By Dan Kennedy • The press, politics, technology, culture and other passions

Globe warns Occupy Boston on trademark

The Boston Globe is trying to stop the Occupy Boston demonstrators from using the paper’s name in its own publication, according to Metro Boston reporter Steve Annear. The protesters are planning to start a paper called the Occupy Boston Globe, similar to the Occupied Wall Street Journal in New York. (David Carr of the New York Times wrote about that last week.)

“We do not condone the use of our trademark-protected name and logo by any organization,” Globe spokesman Bob Powers is quoted as telling Annear.

Surely, though, the Globe’s lawyers know the Occupy Boston folks are within their legal rights. The Globe’s trademark prevents a would-be competitor from coming in and starting a newspaper called the Boston Globe. By contrast, the name “Occupy Boston Globe” is a parody of and a commentary on the Globe and on the media in general, expression that is protected by the First Amendment. A major consideration in trademark cases is whether readers might confuse the parody with the original. There doesn’t seem to be much chance of that.

Writing at BostInnovation, Lisa DeCanio reports that Occupy Boston Globe is trying to raise $8,000 to launch a daily and a full-color weekly, the latter of which would be published in English and Spanish. There’s already an online version of the paper, which in turn makes reference to a print edition. So maybe the presses have started to roll.

(Thanks to Greg Reibman, whose tweet alerted me to the Metro Boston story.)

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  1. Stephen Stein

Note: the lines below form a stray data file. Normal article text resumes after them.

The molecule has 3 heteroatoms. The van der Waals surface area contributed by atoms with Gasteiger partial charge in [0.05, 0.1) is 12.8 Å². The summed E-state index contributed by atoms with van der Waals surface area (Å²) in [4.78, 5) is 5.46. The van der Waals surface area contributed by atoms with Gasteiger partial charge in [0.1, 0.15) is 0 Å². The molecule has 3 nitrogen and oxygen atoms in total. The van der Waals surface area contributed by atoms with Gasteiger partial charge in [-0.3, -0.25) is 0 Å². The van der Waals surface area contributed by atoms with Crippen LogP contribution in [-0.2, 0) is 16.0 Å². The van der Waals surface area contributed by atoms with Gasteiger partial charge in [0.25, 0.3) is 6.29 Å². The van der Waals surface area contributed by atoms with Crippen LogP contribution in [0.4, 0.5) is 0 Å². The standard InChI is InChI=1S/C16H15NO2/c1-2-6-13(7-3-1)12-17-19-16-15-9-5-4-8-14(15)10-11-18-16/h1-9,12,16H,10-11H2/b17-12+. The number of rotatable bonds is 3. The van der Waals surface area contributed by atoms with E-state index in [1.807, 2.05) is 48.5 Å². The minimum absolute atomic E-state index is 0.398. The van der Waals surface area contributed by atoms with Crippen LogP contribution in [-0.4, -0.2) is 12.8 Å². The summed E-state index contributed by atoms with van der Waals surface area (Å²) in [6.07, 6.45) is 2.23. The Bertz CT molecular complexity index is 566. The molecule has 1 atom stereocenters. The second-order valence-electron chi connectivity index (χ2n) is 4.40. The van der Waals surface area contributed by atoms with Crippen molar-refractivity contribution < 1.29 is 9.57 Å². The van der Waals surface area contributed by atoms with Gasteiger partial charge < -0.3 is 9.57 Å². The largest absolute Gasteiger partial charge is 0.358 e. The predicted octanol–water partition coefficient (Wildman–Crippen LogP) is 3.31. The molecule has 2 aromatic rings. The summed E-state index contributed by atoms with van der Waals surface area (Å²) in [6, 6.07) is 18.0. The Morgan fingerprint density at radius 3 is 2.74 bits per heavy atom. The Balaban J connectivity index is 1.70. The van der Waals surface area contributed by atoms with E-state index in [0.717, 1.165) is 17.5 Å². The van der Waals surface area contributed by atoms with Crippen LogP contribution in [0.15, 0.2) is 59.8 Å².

Is this one of those things you just have to do to show you’re going to defend your trademark, even though you know you’re going to lose?

    I wonder if Matthew Carter (a Cantabrigian who designed the logo) is among the Occupiers? It might be a bit strenuous for him to be there in person, but I wonder where his sympathies lie. (Just a curiosity… I realize his stances are of no legal standing in the matter.)

    • Dan Kennedy

      @Stephen: That’s a good question, and the thought had occurred to me. Many years ago, the Columbia Journalism Review published an article about all those trademark letters newspapers receive (“Be sure to say Jello®!”). Turned out the companies couldn’t have cared less, but that they had to establish a paper trail in case proving they had taken steps to defend their trademark in case a real competitor came along and tried to argue that the name had become generic. On the other hand, as far as I know there hasn’t been a peep out of the Wall Street Journal about the Occupied WSJ.

  2. Wm Smith

    Obviously nobody would confuse the two, but it doesn’t look to me like it’s a parody or a commentary on the Globe that would fall under fair use. The content is all about Occupy Boston; they’re just using the Globe’s logo.

    • Dan Kennedy

      Wm Smith: I would argue that its very existence constitutes parody and/or commentary. But it would probably have to be something that isn’t that long-lived.

  3. peter sullivan

    It seems to me to be a clever ploy to gain more media attention to the cause, whatever it is. Cudos to the Wall Street Journal for not falling for the ploy.

    I was walking home from work today by tent city when one of the sign jockeys followed me down the street telling me to repent over and over?????? For what I have no idea.

    Remember when hippies were cool???

  4. C.E. Stead

    DK – deep down inside – are you SURE readers wouldn’t confuse the parody with the original?

  5. Rick Peterson

    @peter: I was there in 1968. A substantial number were definitely not “cool”. And the WSJ has been repeatedly parodied by better than these pipsqueaks.

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